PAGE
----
The reason it is so effective is that it requires real balls to do it. Can you imagine standing before a large audience (perhaps at the company's annual conference) and simply standing there, with the spotlights and every eye in the room on you, in total silence? No, most people can't.

Which is why its use spells C-O-N-F-I-D-E-N-C-E.

If one of your personal objectives is to increase or underline your own stature, force yourself to do this (only if the audience is large, though; doing it with an audience of three or four might be a bit disconcerting for them!).

Wait until the applause has died down. Then, instead of speaking immediately (many speakers even start to speak before this has happened), simply look your audience in the eye. But look right around the audience; don't concentrate on the first couple of rows. Your brain will be screaming at you to speak, but STEEL YOURSELF.

Slowly say each word of your opening sentence to yourself to give your brain something to do. A pause of five seconds will seem like five minutes. Don't worry; it really is only five seconds. It's just the adrenaline making you think it's longer.

Watch how President Obama does this about 02:45 into his Inauguration Address He waits until the tumultuous applause has virtually died down and says, 'I stand here today' (pause) humbled (pause) by the task before us.'

To watch a real master at this, watch Adolf Hitler opening his speech in the propaganda movie, 'Triumph of the Will.' Note how he not only waits for the applause to die away, but then stands motionless for about NINE seconds afterwards in total silence (apart from the almost comic 'panto villain' music heard faintly in the background), deliberately heightening the tension and building up the audience's anticipation.

Emphatic Pauses

Mastering the emphatic pause is one of the greatest skills you can master as a speaker, especially if it comes after what I call a Signpost.

A signpost tells the audience that you are about to say something important, and is something that has been used by most great orators. It says to the audience, 'Listen carefully, this next bit is something worth hearing.'

Let's look at some examples. What is President Kennedy's most memorable and oft-quoted line? That's right 'Ask not what your country can do for you; ask what you can do for your country.' How did he signpost this? By saying:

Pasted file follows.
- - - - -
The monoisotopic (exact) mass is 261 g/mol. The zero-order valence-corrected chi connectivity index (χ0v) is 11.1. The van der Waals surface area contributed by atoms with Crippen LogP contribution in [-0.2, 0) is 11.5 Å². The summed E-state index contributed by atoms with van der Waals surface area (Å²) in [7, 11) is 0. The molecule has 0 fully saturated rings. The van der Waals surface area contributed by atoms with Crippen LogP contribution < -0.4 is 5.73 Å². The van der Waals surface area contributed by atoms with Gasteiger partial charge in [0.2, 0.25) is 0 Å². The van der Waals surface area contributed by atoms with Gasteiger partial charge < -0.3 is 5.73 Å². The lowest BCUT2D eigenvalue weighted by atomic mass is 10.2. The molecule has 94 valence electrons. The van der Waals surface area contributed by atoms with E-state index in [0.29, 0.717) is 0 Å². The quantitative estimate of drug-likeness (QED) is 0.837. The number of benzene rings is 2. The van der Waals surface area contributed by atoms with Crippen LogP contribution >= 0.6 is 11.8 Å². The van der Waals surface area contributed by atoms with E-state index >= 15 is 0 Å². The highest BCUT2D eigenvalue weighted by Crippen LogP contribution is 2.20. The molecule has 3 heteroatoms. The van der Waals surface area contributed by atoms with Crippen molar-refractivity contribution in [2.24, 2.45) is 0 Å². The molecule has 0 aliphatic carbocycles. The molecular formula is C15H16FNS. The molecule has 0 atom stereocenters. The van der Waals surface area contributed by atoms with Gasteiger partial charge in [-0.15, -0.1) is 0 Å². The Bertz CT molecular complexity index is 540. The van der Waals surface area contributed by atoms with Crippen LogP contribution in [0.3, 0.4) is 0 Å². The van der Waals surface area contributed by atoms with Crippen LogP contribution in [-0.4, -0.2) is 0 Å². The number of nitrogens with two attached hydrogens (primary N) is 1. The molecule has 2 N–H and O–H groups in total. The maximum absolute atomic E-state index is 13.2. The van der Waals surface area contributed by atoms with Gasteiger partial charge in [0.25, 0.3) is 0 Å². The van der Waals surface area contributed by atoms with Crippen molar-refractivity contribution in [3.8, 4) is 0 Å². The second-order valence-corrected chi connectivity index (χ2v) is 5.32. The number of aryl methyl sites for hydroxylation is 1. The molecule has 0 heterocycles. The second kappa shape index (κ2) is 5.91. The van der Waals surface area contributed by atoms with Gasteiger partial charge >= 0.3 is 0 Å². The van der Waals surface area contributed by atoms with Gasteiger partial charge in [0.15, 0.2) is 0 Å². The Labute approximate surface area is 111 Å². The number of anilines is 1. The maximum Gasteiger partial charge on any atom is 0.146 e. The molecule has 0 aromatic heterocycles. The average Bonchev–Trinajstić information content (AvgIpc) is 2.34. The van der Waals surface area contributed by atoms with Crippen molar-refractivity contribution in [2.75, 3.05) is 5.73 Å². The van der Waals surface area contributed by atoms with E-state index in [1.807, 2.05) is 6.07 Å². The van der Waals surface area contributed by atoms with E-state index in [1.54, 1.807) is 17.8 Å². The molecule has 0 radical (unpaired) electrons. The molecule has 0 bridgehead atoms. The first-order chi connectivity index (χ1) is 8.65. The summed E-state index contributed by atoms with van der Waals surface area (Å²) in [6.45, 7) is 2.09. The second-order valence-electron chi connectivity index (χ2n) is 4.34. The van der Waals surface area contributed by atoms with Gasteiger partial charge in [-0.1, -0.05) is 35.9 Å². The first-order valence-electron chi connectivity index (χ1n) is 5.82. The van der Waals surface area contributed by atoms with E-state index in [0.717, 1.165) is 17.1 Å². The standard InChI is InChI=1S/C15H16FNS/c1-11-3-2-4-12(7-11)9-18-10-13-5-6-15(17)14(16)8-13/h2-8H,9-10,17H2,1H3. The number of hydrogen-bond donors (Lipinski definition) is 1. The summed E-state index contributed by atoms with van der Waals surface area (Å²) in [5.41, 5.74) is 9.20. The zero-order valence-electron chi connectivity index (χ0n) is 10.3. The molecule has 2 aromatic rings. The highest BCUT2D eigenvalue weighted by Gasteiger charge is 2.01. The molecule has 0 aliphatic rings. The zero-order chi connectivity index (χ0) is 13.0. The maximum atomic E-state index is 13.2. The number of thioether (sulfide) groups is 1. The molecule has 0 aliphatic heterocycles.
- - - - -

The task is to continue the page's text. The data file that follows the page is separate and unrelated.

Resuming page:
'And so my fellow Americans (pause) .....'

What is Abraham Lincoln's most remembered phrase? 'Of the people, by the people and for the people.' How did he signpost it? By saying: 'That we here highly resolve (pause) .....'

Patrick Henry's famous Close ('Give me liberty or give me death!') was signposted by the words: 'I know not what others say, but as for me (pause) .....'

One of the most famous metaphors in the English language is Churchill's 'Iron Curtain.' When he first coined this phrase in a speech in the US in 1946, he signposted its importance with the words:
'It is my duty to place before you certain facts about the present situation in Europe (pause) .....'

The above examples all emphasize phrases, but it can also be used with great effect to underline a particular word. In Franklin D Roosevelt's famous 'Pearl Harbour' speech in 1946, he wanted to underline the fact that Japan had attacked the naval base without a declaration of war, and chose to use the unusual word, 'infamy' (definition: 'evil reputation' or 'a state of extreme dishonour'). Knowing that it would capture the headlines the next day, he emphasised it like this:
"Yesterday, December 7th, a date which will live in ....... (pause) infamy, Pearl Harbour was suddenly and deliberately attacked."

An effective point at which to do this is just before a summary close, e.g.
'I hope I've given you a lot to think about this afternoon, but if you remember just one thing from my presentation, I want it to be this (pause) ... '